The biggest debate among NASCAR fans and media was typical: Was Las Vegas a good race? Over the years, one thing is for sure, whenever that question arises, we are not likely to see the race we just saw featured on a NASCAR Classics presentation down the road. The Pennzoil 400 wasn’t a horrible race and it wasn’t a terrific race — it was somewhere in the middle. But this week, I will explain the tough decision NASCAR is faced with and why they have a tough job right now.
NASCAR’s Tough Decision
Moments after the end of the Pennzoil 400 Monster Energy NASCAR Cup Series race at Las Vegas Motor Speedway, the inevitable “Loved It” and “Hated It” debate started on social media. The usual cast of characters in the media lined up to either rile up the fans or try to calm them down.
But the most unusual participant in the “It Can Get Better” side of the participants was NASCAR Executive Vice President and Chief Racing Development Officer Steve O’Donnell. The interaction makes @OdSteve one of the best NASCAR follows on Twitter.
It dawned on me that NASCAR has an impossible choice to make when it comes to the rules package, and they are sure to alienate one fan group or the other. Old timers like myself want to see daring passes for the lead while drivers are on the edge of losing control. Newer fans want to see the three- and four-wide racing, even if they linger there lap after lap without being able to close out the pass. Old timers like myself don’t care if a driver and his team occasionally stink up the show with a car so dominant on a slick track that they win by half a lap, as long as we got some great passes for the lead before the romp. Newer fans could care less about daring passes — they want to see close racing from start to finish.
It is virtually impossible to come up with a rules package that both sets of fans will love because you can’t have the high horsepower daring passes for the lead without an occasional romp. The post-Brian France era is off to a great start! You can’t fix a problem until you admit you have a problem, and you can’t understand what NASCAR fans really want until you engage the racing fans and actually listen to their comments.
One thing that is NOT for debate is that the 2019 rule package for the intermediate tracks is better than the 2018 package for those tracks. That gives me hope that we will see much better racing this season. While I will always subscribe to the “Dan Gurney Theory of Racing” that less downforce and more horsepower gives us the best racing, I do understand the tough balancing act NASCAR is trying to make, and I do appreciate the effort.
Sponsor Spotlight: Surface Sun Systems
Another one of the new marketing partners new to NASCAR this season is Surface Sun Systems. If you are tired of the old-fashioned gooey creams or sprays to protect your sensitive skin from the sun, then you might want to give SurfaceCorp.com a visit. Guy Trotter, the co-founder, has teamed up with Matt Tifft this season to get out information about their sun care and skin care line, which are perfect for the active outdoor lifestyle because it quickly dries instead of leaving that heavy residue. If you want to find out more about their products, check out this interview with Guy.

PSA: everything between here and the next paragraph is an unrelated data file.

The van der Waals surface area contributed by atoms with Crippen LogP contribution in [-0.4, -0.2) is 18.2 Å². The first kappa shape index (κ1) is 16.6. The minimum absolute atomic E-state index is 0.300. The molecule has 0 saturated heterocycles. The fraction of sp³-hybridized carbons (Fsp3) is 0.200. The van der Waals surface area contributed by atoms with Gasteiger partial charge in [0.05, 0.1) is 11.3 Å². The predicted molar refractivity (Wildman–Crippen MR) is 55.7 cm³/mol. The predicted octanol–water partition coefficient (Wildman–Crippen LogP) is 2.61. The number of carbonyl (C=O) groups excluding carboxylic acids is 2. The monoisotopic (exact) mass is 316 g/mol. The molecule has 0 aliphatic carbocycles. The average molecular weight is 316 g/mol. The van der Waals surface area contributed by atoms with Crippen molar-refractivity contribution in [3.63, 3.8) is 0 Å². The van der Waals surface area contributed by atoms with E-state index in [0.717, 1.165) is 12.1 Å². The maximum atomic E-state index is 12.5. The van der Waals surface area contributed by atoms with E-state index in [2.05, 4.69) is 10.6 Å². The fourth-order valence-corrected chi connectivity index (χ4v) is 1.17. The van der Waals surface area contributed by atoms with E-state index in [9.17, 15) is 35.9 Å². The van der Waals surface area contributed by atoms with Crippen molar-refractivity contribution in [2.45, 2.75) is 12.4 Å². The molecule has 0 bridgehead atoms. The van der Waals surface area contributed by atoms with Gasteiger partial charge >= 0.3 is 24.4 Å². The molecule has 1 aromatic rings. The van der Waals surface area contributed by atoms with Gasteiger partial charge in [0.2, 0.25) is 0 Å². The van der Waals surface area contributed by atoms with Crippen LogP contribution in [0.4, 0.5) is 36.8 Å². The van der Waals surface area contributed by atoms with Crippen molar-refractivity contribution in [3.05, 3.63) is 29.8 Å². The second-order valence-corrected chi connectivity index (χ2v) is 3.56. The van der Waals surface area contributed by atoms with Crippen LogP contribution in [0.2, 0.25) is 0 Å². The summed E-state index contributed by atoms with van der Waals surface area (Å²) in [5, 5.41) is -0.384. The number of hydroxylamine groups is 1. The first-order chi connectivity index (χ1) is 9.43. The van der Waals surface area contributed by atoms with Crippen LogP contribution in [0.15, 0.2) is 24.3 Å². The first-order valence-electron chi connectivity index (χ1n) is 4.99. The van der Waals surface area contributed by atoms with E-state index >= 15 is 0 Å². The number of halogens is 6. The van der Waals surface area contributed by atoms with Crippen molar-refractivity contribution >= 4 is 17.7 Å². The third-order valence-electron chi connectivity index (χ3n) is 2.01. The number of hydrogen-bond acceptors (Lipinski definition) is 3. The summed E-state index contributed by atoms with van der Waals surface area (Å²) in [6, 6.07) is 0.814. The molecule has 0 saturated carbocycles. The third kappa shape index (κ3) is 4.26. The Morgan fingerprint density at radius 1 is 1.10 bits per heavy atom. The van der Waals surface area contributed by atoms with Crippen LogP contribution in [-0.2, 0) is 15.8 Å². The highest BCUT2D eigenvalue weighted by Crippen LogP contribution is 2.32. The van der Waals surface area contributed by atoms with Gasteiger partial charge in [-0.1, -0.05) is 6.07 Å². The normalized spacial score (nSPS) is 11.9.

Pa-Hoe-Nix Fantasy Insight
Last Week’s Picks
Win: Martin Truex Jr.-Eighth
Place: Joey Logano-WINNER
Show: Kyle Larson-12th
Long Shot: Aric Almirola (20-to-one odds) Seventh
Listen to the drivers who did well at Las Vegas and Atlanta Motor Speedway and they love this new rules package in NASCAR. But listen to the guys who didn’t finish well and you will hear lots of complaining. Even though he raced strong, Kyle Busch still complained — but he complains about everything.
The one thing for sure is that the new package is hurting some guys who are known for how deep they can drive a car into the corner and how fast they can get back on the gas. Jimmie Johnson and/or his Ally Chevrolet is not responding well, with finishes of 19th and 24th in the first two races with this new rules package.
The Ford Mustangs have been strong to start the season in this new package, with two wins and 10 of the 20 possible top-10 finishes between the two events. This should come as no surprise since Roush Yates Engines has always built a good restricted-air engine. Now, the Cup circus heads down to ISM Raceway at Phoenix, where the tapered spacers will not be used and the cars will have as much horsepower as they had last season. NASCAR will not use this package at tracks smaller than a mile and a half.
Win: Kevin Harvick-28 percent winning percentage and only one race outside top 10 since 2012
Place: Kyle Busch-Only one finish outside the top five in the last four years
Show: Brad Keselowski-Win-less here but a strong second-place finish last fall
Long Shot: Aric Almirola (22-to-1 odds)-fourth and seventh here since moving to Stewart-Haas Racing
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